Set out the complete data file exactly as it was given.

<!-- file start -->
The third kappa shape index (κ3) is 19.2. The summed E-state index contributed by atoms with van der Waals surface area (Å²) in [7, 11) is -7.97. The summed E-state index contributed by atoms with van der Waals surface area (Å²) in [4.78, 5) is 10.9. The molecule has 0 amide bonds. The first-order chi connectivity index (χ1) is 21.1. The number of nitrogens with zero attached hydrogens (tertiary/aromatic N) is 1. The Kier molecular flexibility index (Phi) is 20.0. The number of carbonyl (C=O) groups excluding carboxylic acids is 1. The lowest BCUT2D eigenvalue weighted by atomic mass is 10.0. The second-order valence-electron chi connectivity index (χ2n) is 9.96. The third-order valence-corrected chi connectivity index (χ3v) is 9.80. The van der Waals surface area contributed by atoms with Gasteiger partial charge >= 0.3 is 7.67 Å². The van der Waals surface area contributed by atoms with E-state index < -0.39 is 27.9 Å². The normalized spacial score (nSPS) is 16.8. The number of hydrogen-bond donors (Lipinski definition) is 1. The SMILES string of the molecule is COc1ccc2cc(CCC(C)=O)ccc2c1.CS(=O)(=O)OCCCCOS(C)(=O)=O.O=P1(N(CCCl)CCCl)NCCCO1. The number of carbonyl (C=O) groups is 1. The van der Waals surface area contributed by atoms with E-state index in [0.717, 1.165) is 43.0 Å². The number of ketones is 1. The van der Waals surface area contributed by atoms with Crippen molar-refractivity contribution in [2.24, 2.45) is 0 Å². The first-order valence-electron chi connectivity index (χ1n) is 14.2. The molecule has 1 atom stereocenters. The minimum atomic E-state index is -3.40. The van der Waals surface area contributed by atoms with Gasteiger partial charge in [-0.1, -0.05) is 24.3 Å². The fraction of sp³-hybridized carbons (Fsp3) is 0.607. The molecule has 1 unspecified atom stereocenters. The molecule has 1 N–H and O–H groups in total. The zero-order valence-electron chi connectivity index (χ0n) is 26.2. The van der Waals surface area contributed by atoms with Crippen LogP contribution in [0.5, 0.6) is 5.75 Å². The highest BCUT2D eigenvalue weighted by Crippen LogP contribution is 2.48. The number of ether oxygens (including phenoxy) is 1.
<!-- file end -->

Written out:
The third kappa shape index (κ3) is 19.2. The summed E-state index contributed by atoms with van der Waals surface area (Å²) in [7, 11) is -7.97. The summed E-state index contributed by atoms with van der Waals surface area (Å²) in [4.78, 5) is 10.9. The molecule has 0 amide bonds. The first-order chi connectivity index (χ1) is 21.1. The number of nitrogens with zero attached hydrogens (tertiary/aromatic N) is 1. The Kier molecular flexibility index (Phi) is 20.0. The number of carbonyl (C=O) groups excluding carboxylic acids is 1. The lowest BCUT2D eigenvalue weighted by atomic mass is 10.0. The second-order valence-electron chi connectivity index (χ2n) is 9.96. The third-order valence-corrected chi connectivity index (χ3v) is 9.80. The van der Waals surface area contributed by atoms with Gasteiger partial charge >= 0.3 is 7.67 Å². The van der Waals surface area contributed by atoms with E-state index < -0.39 is 27.9 Å². The normalized spacial score (nSPS) is 16.8. The number of hydrogen-bond donors (Lipinski definition) is 1. The SMILES string of the molecule is COc1ccc2cc(CCC(C)=O)ccc2c1.CS(=O)(=O)OCCCCOS(C)(=O)=O.O=P1(N(CCCl)CCCl)NCCCO1. The number of carbonyl (C=O) groups is 1. The van der Waals surface area contributed by atoms with E-state index in [0.717, 1.165) is 43.0 Å². The number of ketones is 1. The van der Waals surface area contributed by atoms with Crippen molar-refractivity contribution in [2.24, 2.45) is 0 Å². The first-order valence-electron chi connectivity index (χ1n) is 14.2. The molecule has 1 atom stereocenters. The minimum atomic E-state index is -3.40. The van der Waals surface area contributed by atoms with Gasteiger partial charge in [-0.1, -0.05) is 24.3 Å². The fraction of sp³-hybridized carbons (Fsp3) is 0.607. The molecule has 1 unspecified atom stereocenters. The molecule has 1 N–H and O–H groups in total. The zero-order valence-electron chi connectivity index (χ0n) is 26.2. The van der Waals surface area contributed by atoms with Crippen LogP contribution in [0.5, 0.6) is 5.75 Å². The highest BCUT2D eigenvalue weighted by Crippen LogP contribution is 2.48. The number of ether oxygens (including phenoxy) is 1.